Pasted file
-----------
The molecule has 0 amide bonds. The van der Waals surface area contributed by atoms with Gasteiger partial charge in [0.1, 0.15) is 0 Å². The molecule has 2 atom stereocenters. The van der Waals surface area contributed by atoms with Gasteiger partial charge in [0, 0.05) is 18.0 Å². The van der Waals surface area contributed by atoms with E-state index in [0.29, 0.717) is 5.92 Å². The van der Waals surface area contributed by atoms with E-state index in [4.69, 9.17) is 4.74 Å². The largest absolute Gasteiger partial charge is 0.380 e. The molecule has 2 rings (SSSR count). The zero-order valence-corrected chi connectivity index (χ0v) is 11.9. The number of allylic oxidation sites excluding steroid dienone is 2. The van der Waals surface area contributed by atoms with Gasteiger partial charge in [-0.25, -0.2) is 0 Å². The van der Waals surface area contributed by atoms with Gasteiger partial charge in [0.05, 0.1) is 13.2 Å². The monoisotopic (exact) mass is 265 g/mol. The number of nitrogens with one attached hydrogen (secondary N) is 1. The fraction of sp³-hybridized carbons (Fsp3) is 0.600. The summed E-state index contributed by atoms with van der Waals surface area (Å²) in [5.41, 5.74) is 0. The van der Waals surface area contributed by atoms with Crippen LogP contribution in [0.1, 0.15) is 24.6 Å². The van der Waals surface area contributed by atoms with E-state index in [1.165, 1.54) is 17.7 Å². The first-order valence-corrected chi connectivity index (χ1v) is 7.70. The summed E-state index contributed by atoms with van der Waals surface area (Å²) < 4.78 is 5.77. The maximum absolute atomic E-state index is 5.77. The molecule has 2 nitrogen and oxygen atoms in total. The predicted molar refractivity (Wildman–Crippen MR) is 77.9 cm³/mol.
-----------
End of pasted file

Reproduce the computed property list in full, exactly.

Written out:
The molecule has 0 amide bonds. The van der Waals surface area contributed by atoms with Gasteiger partial charge in [0.1, 0.15) is 0 Å². The molecule has 2 atom stereocenters. The van der Waals surface area contributed by atoms with Gasteiger partial charge in [0, 0.05) is 18.0 Å². The van der Waals surface area contributed by atoms with E-state index in [0.29, 0.717) is 5.92 Å². The van der Waals surface area contributed by atoms with E-state index in [4.69, 9.17) is 4.74 Å². The largest absolute Gasteiger partial charge is 0.380 e. The molecule has 2 rings (SSSR count). The zero-order valence-corrected chi connectivity index (χ0v) is 11.9. The number of allylic oxidation sites excluding steroid dienone is 2. The van der Waals surface area contributed by atoms with Gasteiger partial charge in [-0.25, -0.2) is 0 Å². The van der Waals surface area contributed by atoms with Gasteiger partial charge in [0.05, 0.1) is 13.2 Å². The monoisotopic (exact) mass is 265 g/mol. The number of nitrogens with one attached hydrogen (secondary N) is 1. The fraction of sp³-hybridized carbons (Fsp3) is 0.600. The summed E-state index contributed by atoms with van der Waals surface area (Å²) in [5.41, 5.74) is 0. The van der Waals surface area contributed by atoms with Crippen LogP contribution in [0.1, 0.15) is 24.6 Å². The van der Waals surface area contributed by atoms with E-state index in [1.165, 1.54) is 17.7 Å². The first-order valence-corrected chi connectivity index (χ1v) is 7.70. The summed E-state index contributed by atoms with van der Waals surface area (Å²) < 4.78 is 5.77. The maximum absolute atomic E-state index is 5.77. The molecule has 2 nitrogen and oxygen atoms in total. The predicted molar refractivity (Wildman–Crippen MR) is 77.9 cm³/mol.